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I'm not even in law school yet, so I'm thinking way ahead here, but I'm curious. Suppose I want to teach constitutional law. Will it matter if most of the work I've done in private practice is transactional? Conversely, if I want to research and write about corporate governance, but my experience is mostly in litigation, will anyone care?

My understanding is that securing a job teaching law depends mostly on published work. It seems like practice area shouldn't have much bearing on whether or not a law review will want to publish a budding legal scholar's article, but I'm not sure.

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Go to Yale or get a PhD. Either way, this shouldn't be the goal or anyone entering law school. It's too specific to be a sensible goal.

Practice area matters greatly. Because in the end it's all about connections, more so than in any many other academic programs. You simply will not get a job as a law professor without having something to sell besides being smart, unless you go to Yale.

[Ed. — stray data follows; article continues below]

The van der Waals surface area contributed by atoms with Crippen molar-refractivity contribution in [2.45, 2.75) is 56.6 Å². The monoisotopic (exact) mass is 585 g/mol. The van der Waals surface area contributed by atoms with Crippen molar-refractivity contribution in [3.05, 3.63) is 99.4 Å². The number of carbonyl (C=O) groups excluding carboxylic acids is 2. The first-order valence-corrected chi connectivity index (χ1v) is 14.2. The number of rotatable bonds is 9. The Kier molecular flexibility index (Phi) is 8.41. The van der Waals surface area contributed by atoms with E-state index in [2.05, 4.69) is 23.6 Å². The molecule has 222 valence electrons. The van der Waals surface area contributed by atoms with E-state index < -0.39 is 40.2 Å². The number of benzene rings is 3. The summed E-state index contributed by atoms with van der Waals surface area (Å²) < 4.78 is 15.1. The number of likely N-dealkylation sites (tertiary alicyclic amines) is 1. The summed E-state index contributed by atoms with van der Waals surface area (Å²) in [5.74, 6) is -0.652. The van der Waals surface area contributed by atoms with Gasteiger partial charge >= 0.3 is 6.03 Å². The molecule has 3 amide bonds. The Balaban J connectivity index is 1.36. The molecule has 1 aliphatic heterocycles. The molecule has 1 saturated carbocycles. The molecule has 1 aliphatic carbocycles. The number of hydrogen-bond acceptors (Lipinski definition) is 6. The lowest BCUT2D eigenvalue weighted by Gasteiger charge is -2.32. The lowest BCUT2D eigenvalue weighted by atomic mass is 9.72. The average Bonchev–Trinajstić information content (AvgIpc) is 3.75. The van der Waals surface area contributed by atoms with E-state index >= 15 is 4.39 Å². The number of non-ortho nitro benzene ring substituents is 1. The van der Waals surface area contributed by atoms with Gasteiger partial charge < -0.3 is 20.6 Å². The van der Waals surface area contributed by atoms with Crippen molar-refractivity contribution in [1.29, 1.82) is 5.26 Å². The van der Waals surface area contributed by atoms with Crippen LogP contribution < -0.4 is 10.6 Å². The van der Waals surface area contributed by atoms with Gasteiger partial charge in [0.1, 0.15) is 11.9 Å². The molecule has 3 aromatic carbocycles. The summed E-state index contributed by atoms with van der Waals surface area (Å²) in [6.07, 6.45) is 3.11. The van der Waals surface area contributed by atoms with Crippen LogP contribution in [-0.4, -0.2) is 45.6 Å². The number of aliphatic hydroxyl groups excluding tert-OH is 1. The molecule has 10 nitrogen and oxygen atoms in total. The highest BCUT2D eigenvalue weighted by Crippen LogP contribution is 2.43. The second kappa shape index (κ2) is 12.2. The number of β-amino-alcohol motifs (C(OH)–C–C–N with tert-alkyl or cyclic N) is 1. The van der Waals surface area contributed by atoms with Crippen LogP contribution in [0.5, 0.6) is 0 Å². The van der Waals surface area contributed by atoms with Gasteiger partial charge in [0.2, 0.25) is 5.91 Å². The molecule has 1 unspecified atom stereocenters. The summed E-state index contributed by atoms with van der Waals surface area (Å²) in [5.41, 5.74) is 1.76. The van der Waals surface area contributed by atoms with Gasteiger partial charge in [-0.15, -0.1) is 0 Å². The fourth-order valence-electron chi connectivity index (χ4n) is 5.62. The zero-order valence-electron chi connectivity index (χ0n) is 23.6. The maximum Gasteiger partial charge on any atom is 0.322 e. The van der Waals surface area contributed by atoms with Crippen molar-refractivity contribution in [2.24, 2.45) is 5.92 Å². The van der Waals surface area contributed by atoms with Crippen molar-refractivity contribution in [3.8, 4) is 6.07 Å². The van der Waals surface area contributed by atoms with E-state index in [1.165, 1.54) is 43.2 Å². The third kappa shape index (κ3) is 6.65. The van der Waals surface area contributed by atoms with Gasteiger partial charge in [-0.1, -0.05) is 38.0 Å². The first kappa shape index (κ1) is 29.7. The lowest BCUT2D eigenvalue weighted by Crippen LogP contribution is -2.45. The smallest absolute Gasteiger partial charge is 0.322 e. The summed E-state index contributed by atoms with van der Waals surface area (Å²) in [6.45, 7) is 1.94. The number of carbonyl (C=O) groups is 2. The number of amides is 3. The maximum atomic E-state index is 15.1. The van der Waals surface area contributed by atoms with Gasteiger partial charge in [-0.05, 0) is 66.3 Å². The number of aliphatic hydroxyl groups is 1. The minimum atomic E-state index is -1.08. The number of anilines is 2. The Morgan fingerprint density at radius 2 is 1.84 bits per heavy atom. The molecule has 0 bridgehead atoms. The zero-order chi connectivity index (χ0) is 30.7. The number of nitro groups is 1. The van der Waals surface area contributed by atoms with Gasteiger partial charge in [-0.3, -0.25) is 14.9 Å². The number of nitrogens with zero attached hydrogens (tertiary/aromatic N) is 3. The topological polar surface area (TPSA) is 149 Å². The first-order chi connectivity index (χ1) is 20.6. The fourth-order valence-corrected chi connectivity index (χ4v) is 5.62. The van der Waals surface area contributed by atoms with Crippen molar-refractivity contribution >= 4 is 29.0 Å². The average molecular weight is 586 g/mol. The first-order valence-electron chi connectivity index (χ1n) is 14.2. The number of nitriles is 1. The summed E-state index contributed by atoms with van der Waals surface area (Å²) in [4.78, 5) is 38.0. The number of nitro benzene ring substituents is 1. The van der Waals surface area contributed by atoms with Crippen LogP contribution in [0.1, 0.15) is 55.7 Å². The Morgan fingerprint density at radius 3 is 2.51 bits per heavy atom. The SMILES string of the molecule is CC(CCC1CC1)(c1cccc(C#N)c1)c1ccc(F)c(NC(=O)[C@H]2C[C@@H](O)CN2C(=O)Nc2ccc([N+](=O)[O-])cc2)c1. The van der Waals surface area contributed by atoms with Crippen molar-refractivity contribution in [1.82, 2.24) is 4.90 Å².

• "Something to sell" would include published scholarship, yes? – Davis Sep 3 '16 at 11:31
  • Not really. Anyone can publish. I probably have 8 things I could prepare for publication within the week. Getting published is cool, but it's not overly impressive. Getting published in a top journal is mildly impressive, but extremely unlikely unless you have a reputation--how do you get a reputation? Publishing in lessor journals doesn't cut it usually---you need some other angle-- being from Yale is oddly sort of an angle, so is having a real PhD or having a great reputation as an attorney. I'm very happy to chat with you about this further. I'm not trying to be overly negative. . . – COMisHARD Sep 3 '16 at 11:39
  • How do you know these things? Do you have published work? – Davis Sep 3 '16 at 11:41
  • Some, but I'm not a professor, nor trying to be one! I know these things because I explored that option, have several friends that are going hat route, and so on... – COMisHARD Sep 3 '16 at 11:45

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